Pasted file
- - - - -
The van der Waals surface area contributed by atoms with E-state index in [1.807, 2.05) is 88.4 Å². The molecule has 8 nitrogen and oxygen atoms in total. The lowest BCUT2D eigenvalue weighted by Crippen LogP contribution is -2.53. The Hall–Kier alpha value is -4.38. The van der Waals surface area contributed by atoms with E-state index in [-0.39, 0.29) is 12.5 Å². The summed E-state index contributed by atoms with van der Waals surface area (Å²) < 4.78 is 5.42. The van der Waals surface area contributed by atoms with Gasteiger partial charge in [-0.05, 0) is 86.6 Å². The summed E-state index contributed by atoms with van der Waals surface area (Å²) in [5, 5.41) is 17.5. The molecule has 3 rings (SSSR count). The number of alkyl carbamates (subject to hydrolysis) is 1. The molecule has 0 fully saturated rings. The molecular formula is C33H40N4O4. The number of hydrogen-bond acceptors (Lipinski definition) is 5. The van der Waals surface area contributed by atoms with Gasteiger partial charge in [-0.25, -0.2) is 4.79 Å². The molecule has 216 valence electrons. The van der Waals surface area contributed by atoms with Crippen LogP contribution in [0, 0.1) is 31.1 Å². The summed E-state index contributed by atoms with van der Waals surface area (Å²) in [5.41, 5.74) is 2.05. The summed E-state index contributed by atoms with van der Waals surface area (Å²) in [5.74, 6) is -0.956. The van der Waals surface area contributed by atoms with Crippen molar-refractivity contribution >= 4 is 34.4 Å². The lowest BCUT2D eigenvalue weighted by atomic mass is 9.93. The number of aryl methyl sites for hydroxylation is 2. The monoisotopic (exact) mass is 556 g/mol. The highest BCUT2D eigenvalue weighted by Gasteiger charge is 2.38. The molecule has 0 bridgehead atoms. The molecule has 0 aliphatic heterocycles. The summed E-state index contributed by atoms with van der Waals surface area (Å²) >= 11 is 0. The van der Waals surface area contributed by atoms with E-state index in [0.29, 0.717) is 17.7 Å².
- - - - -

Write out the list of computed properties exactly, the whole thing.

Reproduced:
The van der Waals surface area contributed by atoms with E-state index in [1.807, 2.05) is 88.4 Å². The molecule has 8 nitrogen and oxygen atoms in total. The lowest BCUT2D eigenvalue weighted by Crippen LogP contribution is -2.53. The Hall–Kier alpha value is -4.38. The van der Waals surface area contributed by atoms with E-state index in [-0.39, 0.29) is 12.5 Å². The summed E-state index contributed by atoms with van der Waals surface area (Å²) < 4.78 is 5.42. The van der Waals surface area contributed by atoms with Gasteiger partial charge in [-0.05, 0) is 86.6 Å². The summed E-state index contributed by atoms with van der Waals surface area (Å²) in [5, 5.41) is 17.5. The molecule has 3 rings (SSSR count). The number of alkyl carbamates (subject to hydrolysis) is 1. The molecule has 0 fully saturated rings. The molecular formula is C33H40N4O4. The number of hydrogen-bond acceptors (Lipinski definition) is 5. The van der Waals surface area contributed by atoms with Gasteiger partial charge in [-0.25, -0.2) is 4.79 Å². The molecule has 216 valence electrons. The van der Waals surface area contributed by atoms with Crippen LogP contribution in [0, 0.1) is 31.1 Å². The summed E-state index contributed by atoms with van der Waals surface area (Å²) in [5.41, 5.74) is 2.05. The summed E-state index contributed by atoms with van der Waals surface area (Å²) in [5.74, 6) is -0.956. The van der Waals surface area contributed by atoms with Crippen molar-refractivity contribution >= 4 is 34.4 Å². The lowest BCUT2D eigenvalue weighted by atomic mass is 9.93. The number of aryl methyl sites for hydroxylation is 2. The monoisotopic (exact) mass is 556 g/mol. The highest BCUT2D eigenvalue weighted by Gasteiger charge is 2.38. The molecule has 0 bridgehead atoms. The molecule has 0 aliphatic heterocycles. The summed E-state index contributed by atoms with van der Waals surface area (Å²) >= 11 is 0. The van der Waals surface area contributed by atoms with E-state index in [0.29, 0.717) is 17.7 Å².